BlackBerry Dev Day Review

As a web developer I’ve been always interested in making my web apps accessible from any mobile devices, given that the trend is to have them “hooked” to the net. And BlackBerry makes no exception, or to be correct, BlackBerry are among the first to let their devices be permanently on.

So no wander, why I immediately register for the BlackBerry Dev Day. Bellow are some of my notes taken at this event.

First “hands-on” session was – Getting Started Developing on BlackBerry, which presented the BlackBerry ecosystem with some interesting statistics like:

  • 565 BlackBerry carriers in 175 countries
  • 55 million subscribers
  • AppWorld – the BB app-store (similar in concept with the Apple’s app-store), with a distribution in 70 countries, but … here lays the surprise, … none in the Middle East. But, there is a promise that BlackBerry is working hard on that. However, there are other channels of distributing the applications, like collaborating with the carries, or direct download.

A new developer should get hands on version 5.0 as the market share is 46% of all BlackBerries, plus anything developed on 5.0 is compatible with 5.x and the newer 6.x versions.

One other aspect, which appeared interesting from my point of view, was the overview of BlackBerry network transports (gateways). Each is in direct correlation with the speed of data traveling across the network, and ultimately can affect the user experience of the end user, in particular if the app is web based, where all data, including the UI elements are loaded from a remote server.

  • TCP Cellular
  • WAP
  • TCP Wi-Fi
  • BB Internet Service
  • BB Mobile Data Service (MDS)

Another point I learned was that all apps should be signed, so a developer must apply for a key to RIM, which costs around USD20, a key which can also sign PlayBook applications.

The usual developer tools are:

  • Eclipse
  • BB JDE Plugin for Eclipse
  • other IDEs

The Pillars of Web Development are:

  1. BlackBerry’s Browser – the application runs in the device’s web browser.
  2. Hybrid / BrowserField – the BrowserField is a browser which can be embedded into the application. From the user point of view the most relevant thing is that you can jump between focusable elements of a page without the need of a pointer (arrow).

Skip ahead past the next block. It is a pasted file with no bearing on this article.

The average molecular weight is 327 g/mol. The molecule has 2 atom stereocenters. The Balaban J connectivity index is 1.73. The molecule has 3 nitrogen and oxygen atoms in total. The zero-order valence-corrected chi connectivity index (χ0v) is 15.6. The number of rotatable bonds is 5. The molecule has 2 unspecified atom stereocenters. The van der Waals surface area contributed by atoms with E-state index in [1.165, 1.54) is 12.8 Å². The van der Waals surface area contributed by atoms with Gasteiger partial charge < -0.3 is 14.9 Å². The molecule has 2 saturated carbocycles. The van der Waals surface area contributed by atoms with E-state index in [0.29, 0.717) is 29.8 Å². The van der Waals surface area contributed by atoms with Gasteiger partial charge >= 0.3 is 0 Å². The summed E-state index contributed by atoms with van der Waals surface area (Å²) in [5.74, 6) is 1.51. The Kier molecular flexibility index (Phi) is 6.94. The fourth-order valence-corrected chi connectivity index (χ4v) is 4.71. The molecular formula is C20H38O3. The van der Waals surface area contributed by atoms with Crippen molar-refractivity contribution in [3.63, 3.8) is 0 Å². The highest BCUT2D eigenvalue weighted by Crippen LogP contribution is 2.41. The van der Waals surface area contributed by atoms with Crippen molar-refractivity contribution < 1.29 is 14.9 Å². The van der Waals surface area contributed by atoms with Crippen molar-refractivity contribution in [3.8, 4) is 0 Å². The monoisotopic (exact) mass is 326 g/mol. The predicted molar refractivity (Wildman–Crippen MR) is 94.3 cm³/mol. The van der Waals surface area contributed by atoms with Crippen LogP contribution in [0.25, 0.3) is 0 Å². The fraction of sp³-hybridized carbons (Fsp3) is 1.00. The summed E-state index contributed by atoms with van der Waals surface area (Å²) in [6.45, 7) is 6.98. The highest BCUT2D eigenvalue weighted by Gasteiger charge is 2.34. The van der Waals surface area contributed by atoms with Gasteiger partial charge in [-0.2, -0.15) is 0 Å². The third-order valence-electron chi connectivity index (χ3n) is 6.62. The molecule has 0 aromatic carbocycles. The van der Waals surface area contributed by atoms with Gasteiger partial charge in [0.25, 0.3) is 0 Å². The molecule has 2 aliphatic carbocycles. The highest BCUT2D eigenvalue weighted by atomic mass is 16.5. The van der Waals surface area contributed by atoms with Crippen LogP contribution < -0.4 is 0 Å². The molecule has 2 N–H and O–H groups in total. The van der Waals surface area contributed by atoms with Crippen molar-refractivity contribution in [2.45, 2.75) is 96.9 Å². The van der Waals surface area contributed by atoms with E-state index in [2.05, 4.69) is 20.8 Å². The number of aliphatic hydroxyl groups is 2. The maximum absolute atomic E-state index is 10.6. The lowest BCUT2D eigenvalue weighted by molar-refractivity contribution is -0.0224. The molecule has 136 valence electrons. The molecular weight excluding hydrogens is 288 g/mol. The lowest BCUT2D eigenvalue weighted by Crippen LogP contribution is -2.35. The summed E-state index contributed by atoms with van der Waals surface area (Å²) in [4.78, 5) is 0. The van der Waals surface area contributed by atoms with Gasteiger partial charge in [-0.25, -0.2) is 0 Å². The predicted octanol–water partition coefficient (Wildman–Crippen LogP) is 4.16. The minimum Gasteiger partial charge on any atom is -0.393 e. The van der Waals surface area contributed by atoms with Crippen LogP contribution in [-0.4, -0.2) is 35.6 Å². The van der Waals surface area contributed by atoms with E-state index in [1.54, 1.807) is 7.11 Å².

3. BlackBerry WebWorks – is the web application running as described above, but with full access to the device capabilities, be it BB messenger, PIM, calendar, geolocation, etc. Other particular features to WebWorks are the contextual menus which ensure a smoother navigation between different elements of the app, access to other widgets, exit/quit procedure.

The WebWorks Bootcamp emphasized on taking in consideration the network latency, and the advantage of using WebWorks (trying to compress the code as much as possible) as opposite to running in the browser app. In regrad to images, best is to use pngs or jpegs (the former being smallest in size), and allow MDS to resize them, instead of the browser to avoid latencies introduced by loading such high resolution images.

To my surprise, JavaScript is disabled by default in 5.0, in contrast to Apple’s devices which are pro-JavaScript, in fact for iOS there is an web-API to give the user the feel of a native app. Hmmm. The stated reason for disabling the JavaScript is that the power processing is much slower than that of a PC, so such scripts will run much slower. More, BlackBerry is designed to stop unresponsive scripts after 10 seconds. On the other side, the Adobe stuffs are at their “home”.

The recommendation in such case is to use 6.0, in order to give full user experience, where HTML5 and CSS3 are well supported, jQuery and over JavaScript frameworks work to their maximum.

As for the PlayBook (the tablet), the web browser is WebKit based, supports HTML5, CSS3, as well as Adobe’s Flash or AIR, and all discussed stuff re WebWorks apply here, too.

I haven’t insisted on the talks regarding the way of building native applications (although it worth to mention some examples, where the icon or the app title changes to the context – like the weather status, this way an app becoming a “Super App” and core part of the device and OS itself, being useful even without never opening that particular application).

In conclusion, we had part of an interesting day, with some examples in the real world. Hopefully, AppWorld will be available soon world-wide, so developers can address local markets, too. Myself, I’ll remain stick with Ruby on Rails, my current web development framework of choice.

Of course, native apps have their own advantage in terms of user experience for any type of “smart device”, but with continued improvements in network speeds and browsers capabilities, the web apps have a bright future. What do you think?

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